Affection. Passion. Whatever the word is, I’m developing strong feelings for the grasses outside of the window. One grass in particular has captured my attention. It’s smooth stalk is a sandalwood pink, and its head of grain is white and fluffy. Patches of it smear the landscape, which is otherwise monochromatic unless you look closely. I’ve been on this train for three days, so I am looking closely. The pocket of Russia that dips between China and the Pacific Ocean is quite barren and quite beautiful.
I’ve used the word “stir crazy” to describe myself before, but I can’t remember another time when I’ve felt like jumping out of a moving train to embrace some pinkish grass. It’s nobody’s fault, I’m just not made for sitting this long. The 1st class compartment on the 008 train from Novosibirsk to Vladivostok is comfortable. It’s red decorations add a luxurious air that the modern teal-and-beige compartments of the 002 are lacking. There is a small table separating the cots, and a large window above the table, which gives an endless view of the endless landscape. Every two hours or so the train stops long enough for us to get off and stretch our legs. Occasionally it stops for 30 or 40 minutes, and we begin to stray away from the platform, creeping through unknown stations, onto the bustling street of a city who’s name we don’t know. It is then that I become frightened and hustle back to the train, where everything I have is packed neatly into a suitcase and shoved above the door, back to the safety of our close little compartment.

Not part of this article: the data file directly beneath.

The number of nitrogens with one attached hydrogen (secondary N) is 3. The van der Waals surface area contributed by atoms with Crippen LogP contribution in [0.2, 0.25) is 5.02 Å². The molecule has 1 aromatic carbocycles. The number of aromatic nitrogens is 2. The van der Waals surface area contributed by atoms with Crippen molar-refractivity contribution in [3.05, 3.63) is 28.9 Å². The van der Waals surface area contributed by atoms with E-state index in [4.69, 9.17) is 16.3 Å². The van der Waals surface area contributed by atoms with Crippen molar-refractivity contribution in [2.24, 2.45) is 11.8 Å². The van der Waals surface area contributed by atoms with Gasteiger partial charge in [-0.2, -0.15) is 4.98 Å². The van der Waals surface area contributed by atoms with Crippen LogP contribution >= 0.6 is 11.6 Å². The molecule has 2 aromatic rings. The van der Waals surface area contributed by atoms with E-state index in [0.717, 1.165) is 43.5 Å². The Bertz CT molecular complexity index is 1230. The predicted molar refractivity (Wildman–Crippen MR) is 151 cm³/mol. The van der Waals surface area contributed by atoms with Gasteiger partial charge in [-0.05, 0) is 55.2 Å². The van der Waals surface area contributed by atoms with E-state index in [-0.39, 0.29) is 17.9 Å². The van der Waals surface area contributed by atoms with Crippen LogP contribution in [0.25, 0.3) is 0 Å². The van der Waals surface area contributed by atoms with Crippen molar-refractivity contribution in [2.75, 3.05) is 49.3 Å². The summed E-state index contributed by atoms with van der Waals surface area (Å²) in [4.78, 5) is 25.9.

We work at the table and eat on the table. At night, I sleep next to the table, practically under it but for the pillow I’ve crammed into the gap between the table and my cot. My cot is also my chair, where I sprawl, reading and writing, crawling and playing. Because after a few days in a box, my body wants to feel its full range of movement, and my mind finds ways to help. I stand with one foot on each seat, stretching to the ceiling, or with my hand on the ground and my legs climbing the walls. A child has moved into the compartment next door, and she walks the walls of the narrow corridor. At least, for her, the space is bigger.
In 7 hours we will leave this train and never get on it again. We’ll be let loose onto the strange streets of a city wedged between China and North Korea, and I will quickly find somewhere cozy to hide away in, trapped in my demand for safety.